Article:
Echinacea, being indigenous to North America, was thus widely used by Indians as a medication against colds, flu, and other infections; applied topically it could cure different wounds (cuts, burns, and insect bites). Actually, preparations made of this plant were believed to be a “cure-all” medicine, able to heal any disease – from cough to cancer.
Echinacea is a genus of herbaceous flowering plants in the daisy family, Asteraceae. The nine species it contains are commonly called purple coneflowers. They are endemic to eastern and central North America, where they are found growing in moist to dry prairies and open wooded areas. They have large, showy heads of composite flowers, blooming from early to late summer. The generic name is derived from the Greek word ἐχῖνος (echino), meaning "spiny," due to the spiny central disk. Some species are used in herbal medicines and some are cultivated in gardens for their showy flowers. A few species are of conservation concern.
the official plant
Echinacea consists of the dried roots of Echinacea purpurea, Echinacea angustifolia, or Echinacea pallida (Compositae/ Asteraceae), herbaceous perennial plants indigenous to North America, and widely cultivated for their large daisy-like flowers, which are usually purple or pink.
Activity has variously been assigned to lipophilic alkamides, polar caffeic acid derivatives, high molecular weight polysaccharide material, or to a combination of these. Compounds in each group have been demonstrated to possess some pertinent activity, e.g. immunostimulatory, anti-inflammatory, antibacterial, or antiviral effects. The alkamides comprise a complex mixture of unsaturated fatty acids as amides with 2-methylpropanamine (isobutylamine) or 2-methylbutanamine, amines which are probably decarboxylation products from valine and isoleucine respectively. The acid portions are predominantly C11 and C12 diene-diynes or tetraenes. These compounds are found throughout the plant, though relative proportions of individual components vary considerably. The root of Echinacea purpurea contains at least 12 alkamides (about 0.6%), of which C12 diene-diynes predominate; levels of these compounds fall significantly during drying and storage. Caffeic acid derivatives present include caffeic acid (see page 149), chlorogenic acid (5-O-caffeoylquinic acid, see page 150), caftaric acid (2-O-caffeoyltartaric acid), and cichoric acid (2,3-di-O-caffeoyltartaric acid) (Figure 3.13). Cichoric acid is a major component (0.6–2.1%) in Echinacea purpurea, but only minor in the other species.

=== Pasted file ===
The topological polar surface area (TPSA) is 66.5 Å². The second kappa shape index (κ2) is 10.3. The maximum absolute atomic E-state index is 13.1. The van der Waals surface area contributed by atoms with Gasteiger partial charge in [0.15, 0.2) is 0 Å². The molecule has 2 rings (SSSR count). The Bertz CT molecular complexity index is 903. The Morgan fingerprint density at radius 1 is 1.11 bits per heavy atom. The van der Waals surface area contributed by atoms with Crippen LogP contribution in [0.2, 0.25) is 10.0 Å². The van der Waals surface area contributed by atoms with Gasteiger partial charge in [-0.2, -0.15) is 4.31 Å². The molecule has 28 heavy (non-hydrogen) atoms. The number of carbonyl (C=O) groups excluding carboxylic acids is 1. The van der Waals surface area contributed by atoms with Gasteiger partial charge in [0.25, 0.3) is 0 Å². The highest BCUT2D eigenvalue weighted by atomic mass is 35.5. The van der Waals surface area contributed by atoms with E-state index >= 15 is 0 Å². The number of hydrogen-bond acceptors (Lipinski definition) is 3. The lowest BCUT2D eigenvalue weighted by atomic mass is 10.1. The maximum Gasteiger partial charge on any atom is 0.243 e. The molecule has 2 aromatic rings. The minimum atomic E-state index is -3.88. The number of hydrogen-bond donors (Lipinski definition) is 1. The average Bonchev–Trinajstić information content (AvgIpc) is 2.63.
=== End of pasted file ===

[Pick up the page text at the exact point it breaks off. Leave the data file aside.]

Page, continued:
TRADITIONAL MEDICINAL USES
The root is used as an anti venin
Hot water extract of the dried leaf is taken orally for inflammations
Decoction of the fresh leaf, and root are taken orally to treat sore mouth and gums. Externally, the decoction is used to relieve pain, and the tea is rubbed onto the sore neck. The tea, when allowed in contact with sore tooth, relieves toothache. Hot water extract of the rhizome is taken orally as an aphrodisiac, Hot water extract of the rhizome and root is used externally as an antiseptic. The extract is taken orally as a peripheral vasodilator, for headaches, to treat enlarged glands and for stomach cramps. Fluid extract of the dried rhirome and root is taken orally in 2 to 4 gram doses as a sudorific in malaria, to improve the appetite, to treat the bites of poisonous snakes and insects, as a diaphoretic, diu retic, aphrodisiac, cholagogue, analgesic, to treat tuberculosis and as a blood purifier in treating such conditions as septicemia, typhoid fever, furunculosis, carbundes. abscesses, diptheria, and gangrene.
PHARMACOLOGICAL ACTIVITIES AND CLINICAL TRIALS
Tincture of the dried root, administered subcutaneously to male adults at variable dosage levels, produced analgesia for 10 to 30 minutes. No adverse effect was noted.
Extract of the root, taken orally by adults, produced a numbing effect
Extract of the entire plant, in combination with lactic acid, was active when taken orally
another activities like:
Antimycobacterial activity - Antitoxic activity - - Antiviral activity - Cardiotoxic activity - Cytotoxic activity - Diaphoretic activity - Glutamate oxaloacetate transaminaseinhibition - Glutamate pyruvate transaminase inhibition - Hemagglutinin activity - Hyaluronidase inhibition - Immunostimulant activity - Mitogenic activity - Mutagenic activity - Phagocytosis rate increase - Phagocytosis stimulation - Wound healing acceleration
Paul M Dewick Medicinal Natural Products
Ivan A Ross Medicinal Plants of the World